If I am correct, chips cannot get much smaller because of Heisenberg's uncertainty principle. My friend and I want to perform an experiment (which is cheap, i.e. doesn't require million-dollar equipment) which shows that if a chip is too small, it will mess up. Is there any such experiment?
I think you are right that the Heisenberg uncertainty principle is involved in the limit. I don't think we are anywhere near the Heisenberg limit. The limit we are currently approaching is that we currently compute with devices based on atoms. An atom is about 1 angstrom = .1 nm wide. We are currently making transistors that are about 22 nm wide, so we're getting close to needing to make 1 atom transistors. If we want to scale beyond that we're going to need to find ways of computing that involve storing and manipulating multiple states per atom.
The researchers that I know of in this area are Rolf Landauer, Charles H Bennett, and Seth Lloyd. (I think Charles H Bennett considers himself a computer scientist while the other two consider themselves physicists.) Richard Feynman was also very interested in this question and has a book called Feynman Lectures on Computation (which you can read about at http://quantum.quniverse.sk/buzek/zaujimave/p257_s.pdf). Also @PeterShor is an active member here and is the expert on quantum computation.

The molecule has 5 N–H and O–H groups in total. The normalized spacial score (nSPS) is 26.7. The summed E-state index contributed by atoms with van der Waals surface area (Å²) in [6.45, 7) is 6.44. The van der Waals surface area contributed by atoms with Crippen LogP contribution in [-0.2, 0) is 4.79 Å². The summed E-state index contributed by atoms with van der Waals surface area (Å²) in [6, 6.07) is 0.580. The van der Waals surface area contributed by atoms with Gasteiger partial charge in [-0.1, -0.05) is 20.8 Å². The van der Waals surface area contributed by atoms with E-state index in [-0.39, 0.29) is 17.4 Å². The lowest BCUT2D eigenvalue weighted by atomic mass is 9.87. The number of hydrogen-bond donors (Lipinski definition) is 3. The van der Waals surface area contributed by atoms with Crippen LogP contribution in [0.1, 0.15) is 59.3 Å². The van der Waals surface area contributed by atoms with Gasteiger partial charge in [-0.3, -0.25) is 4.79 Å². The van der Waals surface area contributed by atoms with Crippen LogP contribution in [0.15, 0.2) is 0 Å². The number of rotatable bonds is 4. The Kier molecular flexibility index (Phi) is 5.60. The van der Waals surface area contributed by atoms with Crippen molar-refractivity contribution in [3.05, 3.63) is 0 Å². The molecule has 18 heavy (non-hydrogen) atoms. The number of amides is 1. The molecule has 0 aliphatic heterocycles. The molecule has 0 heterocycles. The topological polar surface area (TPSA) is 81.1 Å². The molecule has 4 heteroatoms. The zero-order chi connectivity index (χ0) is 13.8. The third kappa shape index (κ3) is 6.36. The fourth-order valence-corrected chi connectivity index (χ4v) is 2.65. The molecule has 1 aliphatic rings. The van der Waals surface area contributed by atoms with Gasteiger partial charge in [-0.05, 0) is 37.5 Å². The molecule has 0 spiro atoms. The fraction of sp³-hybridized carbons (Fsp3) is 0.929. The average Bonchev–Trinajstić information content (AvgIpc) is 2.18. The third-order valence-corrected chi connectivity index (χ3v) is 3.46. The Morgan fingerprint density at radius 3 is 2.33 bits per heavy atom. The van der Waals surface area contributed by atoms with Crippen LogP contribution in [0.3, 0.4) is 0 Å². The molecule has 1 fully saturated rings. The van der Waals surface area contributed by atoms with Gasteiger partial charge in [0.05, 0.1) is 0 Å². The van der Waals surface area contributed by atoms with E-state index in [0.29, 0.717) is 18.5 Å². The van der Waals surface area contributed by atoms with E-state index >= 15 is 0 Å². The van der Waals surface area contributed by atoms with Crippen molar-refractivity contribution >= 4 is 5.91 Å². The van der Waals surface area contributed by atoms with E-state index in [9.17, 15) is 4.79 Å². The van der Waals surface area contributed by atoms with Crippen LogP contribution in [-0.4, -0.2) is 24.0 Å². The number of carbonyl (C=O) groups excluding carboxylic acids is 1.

Here's a Scientific American article by Bennett and Landauer:
Here's Seth Lloyd's article in Nature: http://arxiv.org/abs/quant-ph/9908043
Here's a web page at Cambridge: http://www.sp.phy.cam.ac.uk/~SiGe/Fundamental%20Limits%20of%20Computation%20-%20Landauer%20and%20Heisenburg.html